NBC’s Chuck Todd Calls out Ocasio-Cortez as She Continues to Defend ‘Concentration Camp’ Remarks

June 20, 2019 Updated: June 20, 2019

NBC host Chuck Todd has called out Rep. Alexandria Ocasio-Cortez (D-N.Y.) for her recent comments comparing U.S. border facilities with “concentration camps,” saying that the freshman congresswoman is doing “the people there a tremendous disservice.”

“You can call our government’s detention of migrants at our southern border many things depending on how you see it,” Todd said during his “Meet the Press” program on June 19. “It’s a stain on our nation, maybe, a necessary evil to others.”

“But do you know what you can’t call it?” he said, before showing a clip of Ocasio-Cortez’s comments she made in an Instagram video on June 17:

“The United States is running concentration camps on our southern border, and… that is exactly what they are,” Ocasio-Cortez says in the clip that was livestreamed on Instagram on June 17.

Todd continued: “After being criticized, Ocasio-Cortez tried to make a distinction between concentration camps and Nazi death camps, where the industrialized mass slaughter of the Holocaust occurred.”

“But Congresswoman, tens of thousands were also brutalized, starved, and ultimately died in concentration camps,” he added.

“Be careful comparing them to Nazi concentration camps because they’re not at all comparable in the slightest.”

He also criticized Democratic leadership for not condemning Ocasio-Cortez’s remarks, including House Judiciary Committee Chairman Jerrold Nadler (D-N.Y.).

Nadler wrote on Twitter on June 18, “one of the lessons of the Holocaust is ‘Never Again.’ … We fail to learn that lesson when we don’t callout such inhumanity right in front of us.”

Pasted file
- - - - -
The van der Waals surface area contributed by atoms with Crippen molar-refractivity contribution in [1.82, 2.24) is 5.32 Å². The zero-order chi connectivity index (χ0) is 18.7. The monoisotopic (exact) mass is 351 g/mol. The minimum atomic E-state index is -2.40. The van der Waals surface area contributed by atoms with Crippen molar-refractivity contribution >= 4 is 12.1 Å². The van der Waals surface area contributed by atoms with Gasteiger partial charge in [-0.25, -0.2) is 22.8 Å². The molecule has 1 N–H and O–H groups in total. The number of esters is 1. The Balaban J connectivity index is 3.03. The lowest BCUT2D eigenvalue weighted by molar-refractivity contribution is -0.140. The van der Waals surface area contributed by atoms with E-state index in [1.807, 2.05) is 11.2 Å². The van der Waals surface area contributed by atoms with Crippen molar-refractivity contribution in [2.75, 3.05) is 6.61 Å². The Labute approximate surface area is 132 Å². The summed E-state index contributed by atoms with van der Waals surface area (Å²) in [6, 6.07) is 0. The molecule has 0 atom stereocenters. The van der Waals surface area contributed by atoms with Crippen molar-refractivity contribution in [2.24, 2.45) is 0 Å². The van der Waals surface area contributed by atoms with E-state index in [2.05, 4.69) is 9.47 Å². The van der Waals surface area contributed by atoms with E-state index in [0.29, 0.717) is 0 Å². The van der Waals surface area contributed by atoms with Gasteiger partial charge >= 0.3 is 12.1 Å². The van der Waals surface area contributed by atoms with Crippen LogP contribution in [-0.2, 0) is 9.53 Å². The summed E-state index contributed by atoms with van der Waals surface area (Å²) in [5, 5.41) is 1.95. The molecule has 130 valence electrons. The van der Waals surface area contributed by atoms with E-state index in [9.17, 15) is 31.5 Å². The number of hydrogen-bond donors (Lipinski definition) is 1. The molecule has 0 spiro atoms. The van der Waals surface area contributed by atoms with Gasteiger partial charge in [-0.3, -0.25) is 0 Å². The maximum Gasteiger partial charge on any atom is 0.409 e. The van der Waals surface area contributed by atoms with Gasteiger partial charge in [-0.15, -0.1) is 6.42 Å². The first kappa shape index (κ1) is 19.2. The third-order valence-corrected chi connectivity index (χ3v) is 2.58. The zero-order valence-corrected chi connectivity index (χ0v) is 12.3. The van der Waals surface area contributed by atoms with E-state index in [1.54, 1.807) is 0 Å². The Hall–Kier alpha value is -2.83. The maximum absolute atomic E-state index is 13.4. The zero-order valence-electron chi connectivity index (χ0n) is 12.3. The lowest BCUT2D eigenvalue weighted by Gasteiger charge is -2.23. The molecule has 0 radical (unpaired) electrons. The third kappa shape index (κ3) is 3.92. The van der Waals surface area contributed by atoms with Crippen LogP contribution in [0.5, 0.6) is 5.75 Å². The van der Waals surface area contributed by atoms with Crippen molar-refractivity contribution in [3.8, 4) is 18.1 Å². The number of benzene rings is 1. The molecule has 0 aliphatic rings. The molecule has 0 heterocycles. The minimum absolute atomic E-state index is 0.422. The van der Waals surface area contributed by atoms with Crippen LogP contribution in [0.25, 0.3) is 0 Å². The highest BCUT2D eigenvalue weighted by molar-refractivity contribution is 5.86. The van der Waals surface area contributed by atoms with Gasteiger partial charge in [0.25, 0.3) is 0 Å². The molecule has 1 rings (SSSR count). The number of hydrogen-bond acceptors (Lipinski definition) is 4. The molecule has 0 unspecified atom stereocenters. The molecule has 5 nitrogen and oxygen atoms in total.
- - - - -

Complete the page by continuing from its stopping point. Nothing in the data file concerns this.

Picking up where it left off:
“Jerry Nadler surely knows migrant detainment camps are not the same as concentration camps,” Todd said. “So why didn’t he just say that?”

“Why are we so sheepish calling out people we agree with politically these days?” He added that it was an issue that occurs on both sides.

“Are we really so ensconced in our political bubbles—liberal versus conservative—that we cannot talk about right versus wrong anymore?” Todd asked. “Some things are bigger than partisanship, or at least they used to be.”

Ocasio-Cortez reacted to Todd’s comments on Twitter, saying that she did not refer to Nazi concentration camps when she mentioned concentration camps in her June 17 video.

“Well, [Chuck Todd] – the fact that you slipped in ‘Nazi’ when I never said that is pretty unfortunate. Almost as unfortunate as the fact that you spent this whole time w/o discussing DHS freezers, “dog pounds,” missing children, & human rights abuses that uphold use of this term,” Ocasio-Cortez wrote.

The congresswoman did not specifically mention “Nazi” in her comments, but she referenced the Holocaust by using the famous “Never Again” phrase, which is synonymous with crimes committed by Adolf Hitler’s Nazi Germany during World War II.

In subsequent posts, Ocasio-Cortez continued to defend her use of the term “concentration camp.”